Profile picture for bayareaca

Withdrawing from IRA and 401k for down payment

Hello!

My wife and I are considering purchasing our first home in San Jose, CA, in the near future. I've heard about the provisions for first time buyers to withdraw from IRA and/or 401k, without paying the penalty within some limitations. Most of the online resources address borrowing from one or the other, but not both; I was hoping someone here can verify if I understand this correctly:

1) My traditional IRA balance is about $7,000. Since this is below $10,000, I would like to withdraw the full amount.

2) My 401k loanable balance is approximately $2000 (50% of the total balance). I would like to withdraw this $2000.

3) My wife's 401k loanable balance is over $10,000. She would like to withdraw all $10,000.

Does anyone see any problems with this? More specifically:

a) is it okay for me to withdraw from both IRA and 401k (knowing full well the tax implications and loan repayment condition)?

b) since it'd be the first home for both of us, both of us can take advantage of this provision by withdrawing up to 2 x $10,000 = $20,000 , correct?

Thanks a lot for reading. I appreciate any help!

Regards,
bayareaca
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September 30 2010 - Willow Glen
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Answers (6)

I agree with the other posters that you must seek the advice of your accountant/CPA to find out the tax ramifications.  One other option to consider is a 401k loan.  Check with your company's HR department to see if they're available to you.  Good luck!

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November 21 2010
Profile picture for shasta_steve
You can also pull money out of your IRA for up to 60 days.  When I bought my last house I was going to put 10% down but decided it was best to do 20%.  The problem was I had to sell some property I own overseas and it would take a month or so to do it.   I pulled 30k out of my IRA but replaced it before 60 days so I did not have any taxes to pay or penalties.  

This may not be the best idea but if you need a short term bridge loan it can really help. 
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November 20 2010
Do not withdraw anything from any of the retirement accounts until you check with the procedure required by each of the funds.

With my Clients that have used their retirement accounts for down payments, the funds required them to be ready to close escrow and have copies of their HUD estimated closing statement prior to releasing the money.
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November 20 2010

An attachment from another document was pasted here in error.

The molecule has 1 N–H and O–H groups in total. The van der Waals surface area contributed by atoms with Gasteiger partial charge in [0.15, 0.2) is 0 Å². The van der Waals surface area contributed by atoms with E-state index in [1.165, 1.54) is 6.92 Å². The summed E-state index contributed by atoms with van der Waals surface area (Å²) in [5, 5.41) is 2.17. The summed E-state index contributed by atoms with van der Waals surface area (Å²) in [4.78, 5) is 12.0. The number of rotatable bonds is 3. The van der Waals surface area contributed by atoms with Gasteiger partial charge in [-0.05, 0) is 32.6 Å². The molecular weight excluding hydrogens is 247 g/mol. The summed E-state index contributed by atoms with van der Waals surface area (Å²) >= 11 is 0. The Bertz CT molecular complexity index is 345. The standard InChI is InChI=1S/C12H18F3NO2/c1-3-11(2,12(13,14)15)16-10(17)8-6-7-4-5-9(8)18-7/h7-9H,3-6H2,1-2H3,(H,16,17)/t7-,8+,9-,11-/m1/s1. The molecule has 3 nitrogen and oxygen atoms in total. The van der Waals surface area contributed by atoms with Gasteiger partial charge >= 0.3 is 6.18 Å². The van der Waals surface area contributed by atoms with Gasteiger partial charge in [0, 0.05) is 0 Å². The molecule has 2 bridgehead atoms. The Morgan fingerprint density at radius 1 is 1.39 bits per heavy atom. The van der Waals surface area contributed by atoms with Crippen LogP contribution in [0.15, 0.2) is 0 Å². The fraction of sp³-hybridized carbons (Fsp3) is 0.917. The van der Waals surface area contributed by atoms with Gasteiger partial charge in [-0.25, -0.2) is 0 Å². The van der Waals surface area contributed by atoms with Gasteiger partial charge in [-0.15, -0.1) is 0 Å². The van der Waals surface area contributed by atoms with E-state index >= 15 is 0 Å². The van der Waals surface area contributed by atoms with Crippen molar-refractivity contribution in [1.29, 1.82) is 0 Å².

The best resource for your own research before going to a CPA is to read the IRS publication directly. The latest posted  on IRS.gov is for 2009
http://www.irs.gov/pub/irs-pdf/p590.pdf

Says on page 53.
"If both you and your spouse are first-time homebuyers (defined later), each of you can receive distributions up to $10,000 for a first home without having to pay the 10% additional tax."

Good luck.
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November 20 2010
Agree with Sunnyview's answer - first and foremost consult a CPA to get full picture of taxation, any unexpected issues, lost opportunity,  etc. 

Also, ensure you are familiar with the repayment provisions of your plan. Do you pay back in installments?  or a lump sum??? If installments are required for pay back, ask your loan officer if this payment will count on your income to debt ratio?  If you left for another job, can this loan and 401K be left behind and payments continued? 

Any acceleration of the loan if you leave the company voluntarily or involuntarily.

   Do you have any other sources of funds for down payment?  Answers to these questions, understanding all aspects of your 401k, IRA plan and meeting with your CPA & loan officer will help you understand the total picture.
   
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November 04 2010
Profile picture for sunnyview
I think you need the advice of a CPA. The withdrawal of IRA funds for a down payment is explained as a one time up to 10,000 no penalty distribution for the purposes of buying a house. However, I do not think you can withdraw it from two IRA's according to this site here in order to double your down to 20,000, but I am not an accountant.


You also need to get solid advice on the IRA loan aspect of your plan. The tax codes when you start mixing them together in different sections get very complicated so it is best to get qualified advice up front to avoid any trouble.
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September 30 2010
 
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